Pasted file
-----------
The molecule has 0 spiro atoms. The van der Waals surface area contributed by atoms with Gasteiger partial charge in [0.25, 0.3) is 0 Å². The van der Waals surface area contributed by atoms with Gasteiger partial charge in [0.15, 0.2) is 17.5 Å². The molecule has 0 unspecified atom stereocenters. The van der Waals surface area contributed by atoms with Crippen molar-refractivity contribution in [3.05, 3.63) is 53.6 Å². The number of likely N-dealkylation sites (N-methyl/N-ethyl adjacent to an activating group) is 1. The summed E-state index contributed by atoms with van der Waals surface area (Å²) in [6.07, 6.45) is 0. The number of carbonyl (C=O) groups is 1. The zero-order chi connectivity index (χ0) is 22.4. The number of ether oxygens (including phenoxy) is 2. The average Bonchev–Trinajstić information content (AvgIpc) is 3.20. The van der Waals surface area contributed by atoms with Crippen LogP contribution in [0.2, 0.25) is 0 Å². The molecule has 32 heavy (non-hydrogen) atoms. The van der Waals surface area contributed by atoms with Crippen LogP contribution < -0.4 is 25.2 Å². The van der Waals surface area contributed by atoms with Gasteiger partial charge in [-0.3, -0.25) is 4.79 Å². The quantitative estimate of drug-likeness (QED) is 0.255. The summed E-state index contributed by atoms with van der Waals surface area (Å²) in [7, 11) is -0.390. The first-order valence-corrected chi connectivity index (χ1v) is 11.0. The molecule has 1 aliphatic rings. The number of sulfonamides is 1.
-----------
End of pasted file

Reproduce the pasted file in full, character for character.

The molecule has 0 spiro atoms. The van der Waals surface area contributed by atoms with Gasteiger partial charge in [0.25, 0.3) is 0 Å². The van der Waals surface area contributed by atoms with Gasteiger partial charge in [0.15, 0.2) is 17.5 Å². The molecule has 0 unspecified atom stereocenters. The van der Waals surface area contributed by atoms with Crippen molar-refractivity contribution in [3.05, 3.63) is 53.6 Å². The number of likely N-dealkylation sites (N-methyl/N-ethyl adjacent to an activating group) is 1. The summed E-state index contributed by atoms with van der Waals surface area (Å²) in [6.07, 6.45) is 0. The number of carbonyl (C=O) groups is 1. The zero-order chi connectivity index (χ0) is 22.4. The number of ether oxygens (including phenoxy) is 2. The average Bonchev–Trinajstić information content (AvgIpc) is 3.20. The van der Waals surface area contributed by atoms with Crippen LogP contribution in [0.2, 0.25) is 0 Å². The molecule has 32 heavy (non-hydrogen) atoms. The van der Waals surface area contributed by atoms with Crippen LogP contribution < -0.4 is 25.2 Å². The van der Waals surface area contributed by atoms with Gasteiger partial charge in [-0.3, -0.25) is 4.79 Å². The quantitative estimate of drug-likeness (QED) is 0.255. The summed E-state index contributed by atoms with van der Waals surface area (Å²) in [7, 11) is -0.390. The first-order valence-corrected chi connectivity index (χ1v) is 11.0. The molecule has 1 aliphatic rings. The number of sulfonamides is 1.